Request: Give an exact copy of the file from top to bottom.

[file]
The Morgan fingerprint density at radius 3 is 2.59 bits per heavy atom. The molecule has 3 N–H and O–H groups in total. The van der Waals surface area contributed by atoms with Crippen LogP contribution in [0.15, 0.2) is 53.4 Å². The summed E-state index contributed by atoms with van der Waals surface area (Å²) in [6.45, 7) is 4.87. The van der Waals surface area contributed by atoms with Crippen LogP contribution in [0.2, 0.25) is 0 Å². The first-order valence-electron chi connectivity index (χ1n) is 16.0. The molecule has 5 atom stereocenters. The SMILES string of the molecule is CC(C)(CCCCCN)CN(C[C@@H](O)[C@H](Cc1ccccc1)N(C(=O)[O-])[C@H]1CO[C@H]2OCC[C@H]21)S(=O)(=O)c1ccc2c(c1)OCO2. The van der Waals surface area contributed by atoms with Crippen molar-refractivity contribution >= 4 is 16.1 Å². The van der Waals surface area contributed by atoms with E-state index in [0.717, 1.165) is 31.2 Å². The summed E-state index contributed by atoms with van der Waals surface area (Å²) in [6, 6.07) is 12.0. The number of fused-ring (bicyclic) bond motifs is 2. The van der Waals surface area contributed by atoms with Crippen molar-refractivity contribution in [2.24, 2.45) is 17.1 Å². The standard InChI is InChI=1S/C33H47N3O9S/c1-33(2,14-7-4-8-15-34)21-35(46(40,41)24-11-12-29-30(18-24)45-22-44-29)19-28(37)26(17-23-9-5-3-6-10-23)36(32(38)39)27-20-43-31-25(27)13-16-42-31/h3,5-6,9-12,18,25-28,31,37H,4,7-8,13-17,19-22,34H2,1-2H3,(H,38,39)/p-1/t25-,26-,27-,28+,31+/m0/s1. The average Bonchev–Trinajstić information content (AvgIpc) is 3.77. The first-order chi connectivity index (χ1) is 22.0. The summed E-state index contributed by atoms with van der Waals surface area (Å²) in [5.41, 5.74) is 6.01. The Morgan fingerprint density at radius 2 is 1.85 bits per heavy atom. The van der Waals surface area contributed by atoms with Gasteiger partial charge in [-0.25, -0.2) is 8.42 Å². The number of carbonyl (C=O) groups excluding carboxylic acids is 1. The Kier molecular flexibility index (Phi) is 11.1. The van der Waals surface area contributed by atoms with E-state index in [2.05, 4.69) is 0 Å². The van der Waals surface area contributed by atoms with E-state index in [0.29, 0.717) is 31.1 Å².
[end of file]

The Morgan fingerprint density at radius 3 is 2.59 bits per heavy atom. The molecule has 3 N–H and O–H groups in total. The van der Waals surface area contributed by atoms with Crippen LogP contribution in [0.15, 0.2) is 53.4 Å². The summed E-state index contributed by atoms with van der Waals surface area (Å²) in [6.45, 7) is 4.87. The van der Waals surface area contributed by atoms with Crippen LogP contribution in [0.2, 0.25) is 0 Å². The first-order valence-electron chi connectivity index (χ1n) is 16.0. The molecule has 5 atom stereocenters. The SMILES string of the molecule is CC(C)(CCCCCN)CN(C[C@@H](O)[C@H](Cc1ccccc1)N(C(=O)[O-])[C@H]1CO[C@H]2OCC[C@H]21)S(=O)(=O)c1ccc2c(c1)OCO2. The van der Waals surface area contributed by atoms with Crippen molar-refractivity contribution >= 4 is 16.1 Å². The van der Waals surface area contributed by atoms with E-state index in [0.717, 1.165) is 31.2 Å². The summed E-state index contributed by atoms with van der Waals surface area (Å²) in [6, 6.07) is 12.0. The number of fused-ring (bicyclic) bond motifs is 2. The van der Waals surface area contributed by atoms with Crippen molar-refractivity contribution in [2.24, 2.45) is 17.1 Å². The standard InChI is InChI=1S/C33H47N3O9S/c1-33(2,14-7-4-8-15-34)21-35(46(40,41)24-11-12-29-30(18-24)45-22-44-29)19-28(37)26(17-23-9-5-3-6-10-23)36(32(38)39)27-20-43-31-25(27)13-16-42-31/h3,5-6,9-12,18,25-28,31,37H,4,7-8,13-17,19-22,34H2,1-2H3,(H,38,39)/p-1/t25-,26-,27-,28+,31+/m0/s1. The average Bonchev–Trinajstić information content (AvgIpc) is 3.77. The first-order chi connectivity index (χ1) is 22.0. The summed E-state index contributed by atoms with van der Waals surface area (Å²) in [5.41, 5.74) is 6.01. The Morgan fingerprint density at radius 2 is 1.85 bits per heavy atom. The van der Waals surface area contributed by atoms with Gasteiger partial charge in [-0.25, -0.2) is 8.42 Å². The number of carbonyl (C=O) groups excluding carboxylic acids is 1. The Kier molecular flexibility index (Phi) is 11.1. The van der Waals surface area contributed by atoms with E-state index in [2.05, 4.69) is 0 Å². The van der Waals surface area contributed by atoms with E-state index in [0.29, 0.717) is 31.1 Å².